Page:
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Perhaps Porkbusters may have another issue to press in the cause of open government. Jeffery Birnbaum reports in today's Washington Post about an exception to election rules requiring immediate electronic filing of political contributions, rules that allow voters to determine to whom politicians may be beholden before casting their votes. Not to worry, though -- the exception only affects 100 offices:
In the next few weeks leading up to Election Day, money will pour into candidates' coffers and voters will be able to see which lobby groups are trying hardest to buy their lawmakers' favor.
Except if the candidates happen to be running for Senate. ...
As it is, almost all senators and Senate candidates deliver their reports on paper (even though those reports are written on computers). The paper filings are laboriously scanned and then key-punched into an electronic system, a procedure that often takes six weeks to finish and costs hundreds of thousands of dollars.
After the reports are submitted to the Secretary of the Senate (often well past published deadlines), they are placed onto the Federal Election Commission's Web site in a page-by-page format. The listings are not searchable, which makes it almost impossible for anyone to glean useful information. Think of the process like rummaging through thousands of disorderly papers in a very large box.
The net result: Senators have insolated themselves from criticism that stems from their very important, end-of-campaign donations because they have denied voters accessible information when it would be most useful.
Birnbaum describes this exception as a "quirk", but this hardly seems accidental. As he mentions, this system gives Senators and their challengers a big advantage in the elections, and I suspect it protects incumbents far more than challengers. Controversial contributors can hold off their donations until the final couple of months when the money is critically needed for last-minute attack ads, and voters have no way to determine where politicians got the cash until well after the election ... when most will have lost interest in the provenance of contributions.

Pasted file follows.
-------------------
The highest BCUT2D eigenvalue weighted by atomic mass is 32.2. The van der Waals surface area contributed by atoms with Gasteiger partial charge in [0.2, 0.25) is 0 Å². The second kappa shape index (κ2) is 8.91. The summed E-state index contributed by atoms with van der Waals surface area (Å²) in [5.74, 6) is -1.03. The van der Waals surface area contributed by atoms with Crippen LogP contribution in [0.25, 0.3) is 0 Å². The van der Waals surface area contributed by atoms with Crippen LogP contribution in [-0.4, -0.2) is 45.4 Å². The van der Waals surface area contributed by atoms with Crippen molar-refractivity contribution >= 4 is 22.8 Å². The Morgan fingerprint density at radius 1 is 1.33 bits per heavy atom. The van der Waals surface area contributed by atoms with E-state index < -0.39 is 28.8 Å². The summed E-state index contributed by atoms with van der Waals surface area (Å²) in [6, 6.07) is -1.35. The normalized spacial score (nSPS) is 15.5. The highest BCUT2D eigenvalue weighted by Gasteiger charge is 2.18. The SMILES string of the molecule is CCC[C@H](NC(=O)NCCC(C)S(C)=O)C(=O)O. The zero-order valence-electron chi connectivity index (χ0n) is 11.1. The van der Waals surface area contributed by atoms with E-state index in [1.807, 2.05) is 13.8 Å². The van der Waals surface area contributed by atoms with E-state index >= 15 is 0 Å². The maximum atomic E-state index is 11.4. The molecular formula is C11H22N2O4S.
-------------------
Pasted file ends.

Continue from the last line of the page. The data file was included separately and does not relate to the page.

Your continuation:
How did this exception get created? The Senate has obviously approved tough disclosure rules for House and presidential campaigns, and rightly so. However, the upper chamber has never addressed openness in its own dealings with contributors, and apparently has no plans to do so now. A bipartisan group approached Trent Lott in July, sending a letter requesting that his Committee on Rules and Administration address this hypocrisy, signed by the seven Republicans and four Democrats and spearheaded by Lott's Mississippi colleague Thad Cochran and Russ Feingold. The eleven elicited no better response than did Birnbaum, who got stiffed by a Lott staffer when trying to get a comment for his article.
Now that we have successfully lobbied for searchable databases for the federal budget and for public identification of earmarks, we need to pursue electronic filing of Senatorial election contributions. For some reason, Trent Lott and a number of our elected representatives in the Senate want to keep us from accessing that information in a timely manner. Usually that means they either have something to hide or see the clunky, slow process currently in use as a hedge for their incumbency. We need to remind them that they serve at our pleasure, and that playing games with full disclosure does not please us in the least.
My friends, I spy another windmill that requires our attention!
UPDATE: Meanwhile, our last project is about to cross the finish line, and the Examiner celebrates a new era.Sphere It View blog reactions
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Tracked on September 18, 2006 9:01 AM
» Conservatives and campaign finance from FreePA.org
Conservatives need to wake up to the threat that campaign finance reform poses to our form of government. There was a time when ardent conservatives opposed any attempts to regulate the speech that is political contributions. Today, though ... [Read More]
Tracked on September 18, 2006 6:28 PM
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